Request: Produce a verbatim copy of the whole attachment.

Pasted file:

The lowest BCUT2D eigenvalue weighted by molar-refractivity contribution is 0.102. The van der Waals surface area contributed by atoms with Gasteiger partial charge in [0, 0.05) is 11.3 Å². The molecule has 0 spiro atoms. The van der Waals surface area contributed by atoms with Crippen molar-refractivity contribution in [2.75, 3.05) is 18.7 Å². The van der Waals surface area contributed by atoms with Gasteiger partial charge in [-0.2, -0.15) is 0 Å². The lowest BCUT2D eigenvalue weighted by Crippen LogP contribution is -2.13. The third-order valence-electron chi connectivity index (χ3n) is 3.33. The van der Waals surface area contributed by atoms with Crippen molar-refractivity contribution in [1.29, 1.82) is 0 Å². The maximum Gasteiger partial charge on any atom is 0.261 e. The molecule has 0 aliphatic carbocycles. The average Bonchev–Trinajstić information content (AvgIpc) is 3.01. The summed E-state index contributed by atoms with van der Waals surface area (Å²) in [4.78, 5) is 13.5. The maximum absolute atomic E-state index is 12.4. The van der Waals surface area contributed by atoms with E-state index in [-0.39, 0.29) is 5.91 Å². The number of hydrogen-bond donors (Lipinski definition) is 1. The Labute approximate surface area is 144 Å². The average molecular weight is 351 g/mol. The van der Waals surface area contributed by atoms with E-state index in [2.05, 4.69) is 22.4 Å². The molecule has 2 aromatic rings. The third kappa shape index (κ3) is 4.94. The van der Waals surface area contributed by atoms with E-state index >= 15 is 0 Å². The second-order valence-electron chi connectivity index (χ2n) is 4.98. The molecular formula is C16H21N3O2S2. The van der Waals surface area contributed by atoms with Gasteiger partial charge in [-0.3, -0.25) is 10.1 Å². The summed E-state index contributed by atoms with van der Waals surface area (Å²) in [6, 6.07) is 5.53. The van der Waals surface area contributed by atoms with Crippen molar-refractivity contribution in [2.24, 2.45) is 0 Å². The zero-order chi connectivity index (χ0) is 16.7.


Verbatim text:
The lowest BCUT2D eigenvalue weighted by molar-refractivity contribution is 0.102. The van der Waals surface area contributed by atoms with Gasteiger partial charge in [0, 0.05) is 11.3 Å². The molecule has 0 spiro atoms. The van der Waals surface area contributed by atoms with Crippen molar-refractivity contribution in [2.75, 3.05) is 18.7 Å². The van der Waals surface area contributed by atoms with Gasteiger partial charge in [-0.2, -0.15) is 0 Å². The lowest BCUT2D eigenvalue weighted by Crippen LogP contribution is -2.13. The third-order valence-electron chi connectivity index (χ3n) is 3.33. The van der Waals surface area contributed by atoms with Crippen molar-refractivity contribution in [1.29, 1.82) is 0 Å². The maximum Gasteiger partial charge on any atom is 0.261 e. The molecule has 0 aliphatic carbocycles. The average Bonchev–Trinajstić information content (AvgIpc) is 3.01. The summed E-state index contributed by atoms with van der Waals surface area (Å²) in [4.78, 5) is 13.5. The maximum absolute atomic E-state index is 12.4. The van der Waals surface area contributed by atoms with E-state index in [-0.39, 0.29) is 5.91 Å². The number of hydrogen-bond donors (Lipinski definition) is 1. The Labute approximate surface area is 144 Å². The average molecular weight is 351 g/mol. The van der Waals surface area contributed by atoms with E-state index in [2.05, 4.69) is 22.4 Å². The molecule has 2 aromatic rings. The third kappa shape index (κ3) is 4.94. The van der Waals surface area contributed by atoms with E-state index >= 15 is 0 Å². The second-order valence-electron chi connectivity index (χ2n) is 4.98. The molecular formula is C16H21N3O2S2. The van der Waals surface area contributed by atoms with Gasteiger partial charge in [-0.3, -0.25) is 10.1 Å². The summed E-state index contributed by atoms with van der Waals surface area (Å²) in [6, 6.07) is 5.53. The van der Waals surface area contributed by atoms with Crippen molar-refractivity contribution in [2.24, 2.45) is 0 Å². The zero-order chi connectivity index (χ0) is 16.7.